“We need players like Ross between the lines and close to the box,” said Koeman after the game, like a smiling parent itching to hug his child and tell them how proud they were. “We need players like Ross to have shots, to have assists and that is one of his big qualities. The boy is so strong, so good on the ball. He is shooting left, he is shooting right, he is clever, he sees chances.”
On Thursday, Gareth Southgate names his first squad as England’s permanent manager, and Barkley will surely be included. His last competitive appearance for England came in October 2015 against Lithuania; what price a return from the cold against the same opponents?
If that is to be the case, Barkley should be rightly proud of his response, but he also owes his manager a thank you note. Koeman has inspired a run of form that has far more chance of being sustainable than ever before. Sometimes tough love is more effective than being drowned in compliments.
Howe has not managed to instigate a great deal of improvement in Bournemouth’s defence, but they continue to score goals freely. More than Manchester United in fact, albeit having played two games more. Another season of Premier League football secured?
Perhaps. Now six points above Hull City with ten games remaining, and with six clubs below them, Howe will know that two more wins effectively confirms survival for the second consecutive season. Bournemouth are still to face Swansea, Middlesbrough, Stoke and Burnley at home. Surely they’ll beat at least two of those 3-2, 4-3 or 5-4?
Our early winner, because failing to beat the worst away team in the country would have caused further scrutiny of Liverpool’s inability to conquer the Premier League’s supposed weaker clubs. It might have been “ugly”, even by Klopp’s own admission, but only the result was king. Liverpool have now gained 14 points from losing positions this season, the same as Arsenal and Manchester United combined.
Sixteen Premier League goals, and not a single one away from home. I don’t even know how you manage that.
Vital contribution in the first goal, assisted the second and scored the third. The top goalscorer in the Premier League also has more assists than Eden Hazard, has created more chances than Juan Mata, Dele Alli and Raheem Sterling and has completed more dribbles than Leroy Sane, Andros Townsend and Philippe Coutinho. Imagine if he wasn’t so lazy, eh?
When Hull were defending their 2-1 lead in the last few minutes of their victory over Swansea and subsequently achieved it, I wonder if Matt Le Tissier leaned over to Paul Merson and whispered: “Looks like he can dig in like an Englishman, doesn’t it?”
If he didn’t know it already, Bilic has a huge problem on his hands. West Ham may be in the relative safety of 11th place, but the performance at Bournemouth on Saturday was so poor that it provoked the club’s co-owner into public criticism. Eddie Howe’s team scored three times, but should have at least doubled that number. There was no defensive organisation from the Hammers, no obvious strategy, no physical presence in defence and no obvious protection offered by those in central midfield.
West Ham are a team who have been winding down since the season began, a squad that looks demotivated, whatever they may say to the contrary. If the seven-week run between mid-December and early February kept the relegation wolf from the door, West Ham have now kicked off their shoes, hung up their jackets and pulled up a comfortable chair.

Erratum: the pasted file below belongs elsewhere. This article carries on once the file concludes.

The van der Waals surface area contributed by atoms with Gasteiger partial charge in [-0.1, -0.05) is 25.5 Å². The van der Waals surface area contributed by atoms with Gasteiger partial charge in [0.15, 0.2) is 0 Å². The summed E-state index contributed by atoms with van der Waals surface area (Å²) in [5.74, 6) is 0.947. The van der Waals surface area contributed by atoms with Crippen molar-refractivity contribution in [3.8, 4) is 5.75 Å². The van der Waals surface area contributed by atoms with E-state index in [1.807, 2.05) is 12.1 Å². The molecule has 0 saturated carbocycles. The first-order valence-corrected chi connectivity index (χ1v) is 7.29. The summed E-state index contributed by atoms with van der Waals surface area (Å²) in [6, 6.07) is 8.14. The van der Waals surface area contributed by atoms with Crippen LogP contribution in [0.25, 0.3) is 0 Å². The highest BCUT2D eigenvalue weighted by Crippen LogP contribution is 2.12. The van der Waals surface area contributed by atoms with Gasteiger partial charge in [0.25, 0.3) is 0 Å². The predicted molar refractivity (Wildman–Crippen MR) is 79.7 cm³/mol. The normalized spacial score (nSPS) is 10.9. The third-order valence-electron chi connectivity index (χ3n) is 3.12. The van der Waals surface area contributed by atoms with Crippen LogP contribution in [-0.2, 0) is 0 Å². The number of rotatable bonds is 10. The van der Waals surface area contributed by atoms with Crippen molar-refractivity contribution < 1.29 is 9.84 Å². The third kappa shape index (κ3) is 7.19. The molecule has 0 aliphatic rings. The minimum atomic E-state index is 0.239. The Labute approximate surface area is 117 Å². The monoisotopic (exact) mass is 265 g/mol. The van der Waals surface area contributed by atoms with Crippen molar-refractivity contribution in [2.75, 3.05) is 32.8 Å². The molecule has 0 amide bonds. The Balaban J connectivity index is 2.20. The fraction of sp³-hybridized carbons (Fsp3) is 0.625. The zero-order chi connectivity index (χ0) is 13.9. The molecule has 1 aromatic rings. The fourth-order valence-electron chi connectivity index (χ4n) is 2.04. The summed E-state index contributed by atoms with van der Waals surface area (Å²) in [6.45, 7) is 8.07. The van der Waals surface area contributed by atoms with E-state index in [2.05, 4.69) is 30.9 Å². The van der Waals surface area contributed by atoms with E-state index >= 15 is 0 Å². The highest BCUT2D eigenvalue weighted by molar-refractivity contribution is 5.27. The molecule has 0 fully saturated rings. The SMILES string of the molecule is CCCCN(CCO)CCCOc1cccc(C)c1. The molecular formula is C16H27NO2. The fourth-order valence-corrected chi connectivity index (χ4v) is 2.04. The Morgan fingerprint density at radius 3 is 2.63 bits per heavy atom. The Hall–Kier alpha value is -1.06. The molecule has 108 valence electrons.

“I was very disappointed and frustrated with the manner of our defeat at Bournemouth on Saturday,” David Sullivan said in a story published on the club’s official website, never a good sign.
“Slaven, the players and the staff all know we have to do better. We have conceded too many goals early in halves in recent games and, while we’ve managed to get ourselves back into games like the ones at Southampton and Watford and at home to West Brom, there will be matches where we cannot equalise.
“That situation cannot go on. I am sure that Slaven, his backroom staff and the team were not happy with what happened and they will think about it a lot over the next few days.”
There is a strong sense that Bilic, although not blameless, has been a little shafted in all of this, a victim of his initial success and his club’s difficult transition to a stadium few like and fewer still love. Finish in ninth – the gap to Stoke is three points – and Bilic will have achieved West Ham’s two highest league finishes over the last eight years in his first two seasons in charge. That’s despite the London Stadium fiasco and the loss of Dimitri Payet mid-season after the club broke promises on investment.
Yet Davids Sullivan and Gold may well make Bilic the fall guy for their own flaws. Don’t be too surprised if they pull the plug on this latest project come the end of the season. It’s what they do.
Dragged back into the mire, or a setback on the road to recovery? Only time and hindsight can help to answer that question, but Paul Clement will be irked at his team’s ability to rise to the big occasion and then let that accrued positivity go to waste. Next weekend’s trip to Bournemouth is sodding massive.
The first team in flip-flops? Or did Watford already take that award? There’s nothing quite like your team confirming their safety under Tony Pulis before losing 2-0 at home and 3-0 away to hammer home the ultimate futility of a mid-table slog. Doesn’t it make you feel warm inside, West Brom fans?
Our early loser, less for the predictable FA Cup defeat and more for another scoreless match and Hull City’s victory over Swansea. When Middlesbrough beat the same team 3-0 at home on December 17, they moved up to 14th in the table and only five points off seventh. Now they’re 19th and sinking without so much as a whimper.